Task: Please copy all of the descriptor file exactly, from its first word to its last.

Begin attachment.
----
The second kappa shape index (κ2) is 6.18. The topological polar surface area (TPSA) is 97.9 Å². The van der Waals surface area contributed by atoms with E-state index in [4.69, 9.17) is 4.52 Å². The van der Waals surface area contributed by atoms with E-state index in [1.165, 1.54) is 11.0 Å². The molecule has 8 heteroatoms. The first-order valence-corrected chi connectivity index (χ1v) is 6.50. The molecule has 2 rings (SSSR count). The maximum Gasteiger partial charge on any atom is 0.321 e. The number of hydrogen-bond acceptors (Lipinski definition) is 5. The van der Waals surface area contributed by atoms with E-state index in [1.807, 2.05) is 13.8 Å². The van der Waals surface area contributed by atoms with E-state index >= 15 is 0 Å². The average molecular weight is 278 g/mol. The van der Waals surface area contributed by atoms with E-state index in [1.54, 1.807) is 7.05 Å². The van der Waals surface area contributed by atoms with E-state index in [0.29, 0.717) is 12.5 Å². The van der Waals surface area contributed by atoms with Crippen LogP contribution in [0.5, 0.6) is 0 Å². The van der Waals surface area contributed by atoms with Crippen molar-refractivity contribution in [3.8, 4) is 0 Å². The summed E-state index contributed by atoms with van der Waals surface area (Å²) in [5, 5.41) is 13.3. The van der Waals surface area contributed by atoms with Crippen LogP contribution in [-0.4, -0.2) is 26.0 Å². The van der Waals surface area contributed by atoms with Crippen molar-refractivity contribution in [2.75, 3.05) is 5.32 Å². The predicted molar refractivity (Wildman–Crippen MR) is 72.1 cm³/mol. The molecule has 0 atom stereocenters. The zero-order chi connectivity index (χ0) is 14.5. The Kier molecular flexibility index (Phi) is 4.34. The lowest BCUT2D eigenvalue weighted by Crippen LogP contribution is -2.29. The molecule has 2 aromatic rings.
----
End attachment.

The second kappa shape index (κ2) is 6.18. The topological polar surface area (TPSA) is 97.9 Å². The van der Waals surface area contributed by atoms with E-state index in [4.69, 9.17) is 4.52 Å². The van der Waals surface area contributed by atoms with E-state index in [1.165, 1.54) is 11.0 Å². The molecule has 8 heteroatoms. The first-order valence-corrected chi connectivity index (χ1v) is 6.50. The molecule has 2 rings (SSSR count). The maximum Gasteiger partial charge on any atom is 0.321 e. The number of hydrogen-bond acceptors (Lipinski definition) is 5. The van der Waals surface area contributed by atoms with E-state index in [1.807, 2.05) is 13.8 Å². The van der Waals surface area contributed by atoms with E-state index >= 15 is 0 Å². The average molecular weight is 278 g/mol. The van der Waals surface area contributed by atoms with E-state index in [1.54, 1.807) is 7.05 Å². The van der Waals surface area contributed by atoms with E-state index in [0.29, 0.717) is 12.5 Å². The van der Waals surface area contributed by atoms with Crippen LogP contribution in [0.5, 0.6) is 0 Å². The van der Waals surface area contributed by atoms with Crippen molar-refractivity contribution in [3.8, 4) is 0 Å². The summed E-state index contributed by atoms with van der Waals surface area (Å²) in [5, 5.41) is 13.3. The van der Waals surface area contributed by atoms with Crippen LogP contribution in [-0.4, -0.2) is 26.0 Å². The van der Waals surface area contributed by atoms with Crippen molar-refractivity contribution in [2.75, 3.05) is 5.32 Å². The predicted molar refractivity (Wildman–Crippen MR) is 72.1 cm³/mol. The molecule has 0 atom stereocenters. The zero-order chi connectivity index (χ0) is 14.5. The Kier molecular flexibility index (Phi) is 4.34. The lowest BCUT2D eigenvalue weighted by Crippen LogP contribution is -2.29. The molecule has 2 aromatic rings.